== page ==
Reporting from SoCap 2010:
Convincing one wealthy donor to invest $50M to provide education loans to underserved individuals seems like a daunting task. But what about convincing 1 million people to invest just $50 each? Could you convince the millions of people that make charitable donations every year to instead make a loan to a person for whom more education could generate a threefold increase in income? This is the premise that Kushal Chakrabarti started with when he founded Vittana three years ago. The company created the first student loan model in developing countries through an online platform where people provide education microcredits to individuals in impoverished areas.
The biggest obstacle, says Chakrabarti, was that without a proven track record, there would be no investment. But without an initial investment, there could be no proven track record. By providing individuals who were willing to take a leap of faith with a platform to make the investment, Vittana is creating the track record for the space and demonstrating that the education their lenders provide generates a 282% increase in income for it borrowers who in turn have a 97% repayment rate.
Online microcredit is a recent phenomenon but quickly growing one. During his keynote at SoCap 2010, Matt Flannery of Kiva described the online microcredit model as “connected capital.” This is capital that is patient in that lenders don’t seek immediate returns (if they seek returns at all); democratic in that capital is coming from thousands of individuals around the world; catalytic in that it generates immediate and demonstrable results; and accountable due to the information provided back to the lenders. Kiva started out as a way to give individuals in developed countries an easy way to invest in entrepreneurs in the developing world. The idea was to build on traditional philanthropic models like mass mailing campaigns and re-create these online to create a mass of micro-investments. What Kiva found is that its investors are far more willing to invest in riskier opportunities than wealthy donors who might be tapped for the $50 million investment. In addition, the lenders are surprisingly high maintenance: they want real time updates on their borrowers and transparent reporting on the impact their money has made. The web has made connected capital a possibility.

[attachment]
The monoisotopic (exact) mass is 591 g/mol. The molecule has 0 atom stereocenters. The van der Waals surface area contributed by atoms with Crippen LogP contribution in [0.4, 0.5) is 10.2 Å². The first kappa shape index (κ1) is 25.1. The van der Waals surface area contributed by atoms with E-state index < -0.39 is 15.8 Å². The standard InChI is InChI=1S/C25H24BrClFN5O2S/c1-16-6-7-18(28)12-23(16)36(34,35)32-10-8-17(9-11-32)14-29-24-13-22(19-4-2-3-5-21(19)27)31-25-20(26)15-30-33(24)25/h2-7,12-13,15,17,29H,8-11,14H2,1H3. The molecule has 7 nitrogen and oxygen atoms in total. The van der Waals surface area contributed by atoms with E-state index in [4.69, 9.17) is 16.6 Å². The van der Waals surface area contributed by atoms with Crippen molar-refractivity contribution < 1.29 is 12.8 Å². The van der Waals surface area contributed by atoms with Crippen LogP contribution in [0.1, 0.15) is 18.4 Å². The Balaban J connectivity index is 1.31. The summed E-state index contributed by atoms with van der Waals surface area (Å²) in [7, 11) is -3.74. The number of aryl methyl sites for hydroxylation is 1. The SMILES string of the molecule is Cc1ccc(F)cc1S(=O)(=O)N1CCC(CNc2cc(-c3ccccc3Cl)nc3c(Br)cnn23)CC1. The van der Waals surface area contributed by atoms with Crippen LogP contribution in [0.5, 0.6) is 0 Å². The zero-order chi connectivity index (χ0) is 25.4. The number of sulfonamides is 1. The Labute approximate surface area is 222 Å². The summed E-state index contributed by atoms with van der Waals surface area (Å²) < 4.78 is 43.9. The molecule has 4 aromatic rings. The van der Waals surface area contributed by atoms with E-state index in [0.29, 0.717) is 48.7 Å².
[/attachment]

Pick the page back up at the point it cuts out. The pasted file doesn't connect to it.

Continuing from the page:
With models like Vittana and Kiva demonstrating the impact and scaleability of this kind of model, the question now is what happens next? Kiva is seeing an increased number of lenders in the developing world lending to individuals in their own countries or even in developed countries. This phenomenon is changing the traditional lender/borrower and north/south dynamic that has existed for so many years. In addition, there is a huge amount of virtual money moving on the web and companies, including Kiva, are now trying to figure out how to turn that into real money. For example, online game developer Zynga has set up various online donations models where Farmville users can contribute to the rebuilding efforts in Haiti. Flannery wonders if the millions of Farmville players could use the the virtual dollars they pay to plant crops in the online world to instead help a farmer in rural Africa plant crops in the physical world.
Vale is a second year MBA student at Duke University’s Fuqua School of Business and is interested in how for-profit businesses are finding innovative ways to create social and environmental value and how capital is being driven towards those businesses. Prior to enrolling at Fuqua she was the Deputy Director at Empowerment Group, a non-profit microenterprise development organization based in Philadelphia. This summer she interned with B Lab, auditing certified B corporations and working on the organization’s policy and capital markets initiatives. Vale has a BA in Economics and Political Science from Swarthmore College.